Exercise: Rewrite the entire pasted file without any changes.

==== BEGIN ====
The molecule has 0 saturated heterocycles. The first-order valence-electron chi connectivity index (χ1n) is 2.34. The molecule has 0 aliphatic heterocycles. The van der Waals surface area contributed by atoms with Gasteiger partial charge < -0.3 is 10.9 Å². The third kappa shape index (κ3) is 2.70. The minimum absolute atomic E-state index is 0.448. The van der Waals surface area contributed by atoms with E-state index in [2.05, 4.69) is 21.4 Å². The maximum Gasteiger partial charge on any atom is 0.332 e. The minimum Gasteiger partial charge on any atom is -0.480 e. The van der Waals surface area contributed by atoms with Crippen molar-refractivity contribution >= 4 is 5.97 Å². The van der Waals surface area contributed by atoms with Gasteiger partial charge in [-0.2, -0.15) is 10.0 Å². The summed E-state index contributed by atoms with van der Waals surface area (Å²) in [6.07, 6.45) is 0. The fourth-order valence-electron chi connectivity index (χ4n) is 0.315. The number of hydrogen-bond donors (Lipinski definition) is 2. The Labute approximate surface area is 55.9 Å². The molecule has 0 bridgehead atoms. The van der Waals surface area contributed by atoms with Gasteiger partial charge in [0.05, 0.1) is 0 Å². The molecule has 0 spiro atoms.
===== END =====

The molecule has 0 saturated heterocycles. The first-order valence-electron chi connectivity index (χ1n) is 2.34. The molecule has 0 aliphatic heterocycles. The van der Waals surface area contributed by atoms with Gasteiger partial charge < -0.3 is 10.9 Å². The third kappa shape index (κ3) is 2.70. The minimum absolute atomic E-state index is 0.448. The van der Waals surface area contributed by atoms with E-state index in [2.05, 4.69) is 21.4 Å². The maximum Gasteiger partial charge on any atom is 0.332 e. The minimum Gasteiger partial charge on any atom is -0.480 e. The van der Waals surface area contributed by atoms with Crippen molar-refractivity contribution >= 4 is 5.97 Å². The van der Waals surface area contributed by atoms with Gasteiger partial charge in [-0.2, -0.15) is 10.0 Å². The summed E-state index contributed by atoms with van der Waals surface area (Å²) in [6.07, 6.45) is 0. The fourth-order valence-electron chi connectivity index (χ4n) is 0.315. The number of hydrogen-bond donors (Lipinski definition) is 2. The Labute approximate surface area is 55.9 Å². The molecule has 0 bridgehead atoms. The van der Waals surface area contributed by atoms with Gasteiger partial charge in [0.05, 0.1) is 0 Å². The molecule has 0 spiro atoms.